Herzog’s Dancing Chicken Explained

A grooving bird is Herzog’s representation of humanity in microcosm

Werner Herzog’s dancing chicken, appearing at the end of his film Stroszek (1977), is probably more infamously known as one of the final, haunting images that Joy Division’s Ian Curtis saw before he committed suicide in 1980. While its appearance is satirical and almost comedic (especially when viewed out of its context), it has darker undertones, acting as a symbol for the bleak nature of our existence. Furthermore, its appearance is a testament to the futility of Bruno S’s impossible quest through America and the harsh realities of his American dream. At the end of the day, we are simply spectacles dancing for money, and our everyday life is reduced to a mindless performance.

Herzog wrote Stroszek for the street performer Bruno S, whom he also starred in his film The Enigma of Kaspar Hauser. After being released from prison, Bruno S’s character Bruno Stroszek, he meets up with his prostitute girlfriend and is beaten up by her pimps. Wanting a better life, Stroszek emigrates to America in the film with delusions of grandeur and the ideal promises of the American Dream. What he finds, however, is his ruination after a series of mishaps. Despite the promises and hopes that America offers, he ends up losing his girlfriend, and returns to his criminal lifestyle. America is no different than the Berlin lifestyle he left behind; he is still humiliated, abused, and living in a society that is materialistically driven and opportunistic. Bruno has his hopes and dreams, but they are unattainable and unrealistic goals. His experiences with reality metaphorically destroy everything he holds onto, and he is ultimately left with nothing.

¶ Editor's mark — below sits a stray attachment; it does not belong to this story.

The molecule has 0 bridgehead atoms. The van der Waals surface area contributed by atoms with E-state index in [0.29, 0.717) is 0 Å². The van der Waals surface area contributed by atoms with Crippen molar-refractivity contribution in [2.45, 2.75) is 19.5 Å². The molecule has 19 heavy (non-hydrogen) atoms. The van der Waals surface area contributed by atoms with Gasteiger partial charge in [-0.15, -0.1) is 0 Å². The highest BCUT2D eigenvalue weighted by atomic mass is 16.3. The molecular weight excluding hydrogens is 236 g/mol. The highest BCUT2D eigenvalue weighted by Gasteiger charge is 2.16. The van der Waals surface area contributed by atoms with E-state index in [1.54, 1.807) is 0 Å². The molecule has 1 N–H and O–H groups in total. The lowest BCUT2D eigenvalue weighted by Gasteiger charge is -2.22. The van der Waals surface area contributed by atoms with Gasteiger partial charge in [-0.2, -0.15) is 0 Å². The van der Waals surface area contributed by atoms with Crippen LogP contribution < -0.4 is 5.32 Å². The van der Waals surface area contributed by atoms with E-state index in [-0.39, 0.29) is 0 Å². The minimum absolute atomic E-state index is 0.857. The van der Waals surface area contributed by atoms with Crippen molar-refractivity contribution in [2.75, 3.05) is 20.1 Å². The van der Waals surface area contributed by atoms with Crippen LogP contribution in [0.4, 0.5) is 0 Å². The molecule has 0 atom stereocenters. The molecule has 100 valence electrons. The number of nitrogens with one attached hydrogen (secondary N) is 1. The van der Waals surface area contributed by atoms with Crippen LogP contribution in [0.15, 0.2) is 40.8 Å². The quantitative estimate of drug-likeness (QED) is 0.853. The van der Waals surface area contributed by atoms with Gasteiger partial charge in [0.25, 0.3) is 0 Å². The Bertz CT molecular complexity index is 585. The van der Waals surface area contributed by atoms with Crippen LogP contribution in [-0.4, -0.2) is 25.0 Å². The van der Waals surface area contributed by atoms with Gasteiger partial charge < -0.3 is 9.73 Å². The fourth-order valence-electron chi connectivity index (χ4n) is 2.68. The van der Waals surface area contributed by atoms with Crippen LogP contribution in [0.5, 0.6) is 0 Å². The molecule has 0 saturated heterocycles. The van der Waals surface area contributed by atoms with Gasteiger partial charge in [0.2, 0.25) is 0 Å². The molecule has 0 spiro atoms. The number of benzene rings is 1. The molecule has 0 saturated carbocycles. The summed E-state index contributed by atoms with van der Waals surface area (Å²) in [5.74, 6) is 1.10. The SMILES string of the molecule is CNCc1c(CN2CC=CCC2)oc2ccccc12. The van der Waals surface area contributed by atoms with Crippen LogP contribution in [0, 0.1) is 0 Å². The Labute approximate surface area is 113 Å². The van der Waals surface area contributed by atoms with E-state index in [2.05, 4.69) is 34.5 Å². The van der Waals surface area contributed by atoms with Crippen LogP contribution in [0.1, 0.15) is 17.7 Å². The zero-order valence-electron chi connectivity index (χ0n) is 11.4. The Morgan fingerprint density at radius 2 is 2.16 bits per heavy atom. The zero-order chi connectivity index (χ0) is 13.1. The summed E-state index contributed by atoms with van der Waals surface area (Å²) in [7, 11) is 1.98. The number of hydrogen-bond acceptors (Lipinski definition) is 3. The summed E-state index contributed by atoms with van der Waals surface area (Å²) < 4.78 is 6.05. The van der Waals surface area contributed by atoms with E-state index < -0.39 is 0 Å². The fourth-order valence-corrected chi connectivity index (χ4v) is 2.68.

At the end of the film, after taking part in a botched robbery and driving through the mountains, he encounters a series of tourist traps featuring animals who are conditioned to perform certain tricks for money. The rabbit in its pen reacts to the siren by mounting a toy fire engine for food. The rabbit’s materialistic drive reflects Herzog’s interest in microcosmic allegory (see Even the Dwarfs Started Small for a very literal representation). The rabbit is a metaphor for societal drive for money and how we are conditioned to repeat the same materialistic cycle over and over again. This uncanny realisation, however, is best exemplified by the dancing chicken.

Herzog once argued that looking into a chicken’s eyes was horrific because it is like looking into an empty void. One can only see idiocy in those black, unintelligent eyes, and its sheer stupidity fuels his fear of chickens (alektorophobia). Perhaps Curtis was confronted by the same emptiness of the chicken’s soul when he looked into those eyes, feeling that horrible realisation of nothingness, and seeing everything reduced to a performance. Together with his depression and the pressures of expectation, this may have been a contributing factor in his decision to end his life. The performance of the mindless chicken is very nihilistic. The chicken is bound to its performance with a material reward with no spiritual or social consolation. It simply exists as we exist within society, working our 9–5 day jobs and receiving a big, fat paycheque at the end of the week. In Stroszek’s world, there is no God or Saviour to save him from his fate. The dancing chicken simply continues to dance.

In the DVD commentary of the film, Herzog was uncertain what the symbolism of the dancing chicken truly meant, but as Ian Curtis realised, it clearly has a more sinister meaning. Despite the unsettling correlation between its dark interpretation and Curtis’ tragic end, the dancing chicken also makes us recognise the economics that bind us in society. With our awareness of the dancing chicken within us comes our potential to break free from our conditioned lifestyles and set positive goals and incentives for the future.

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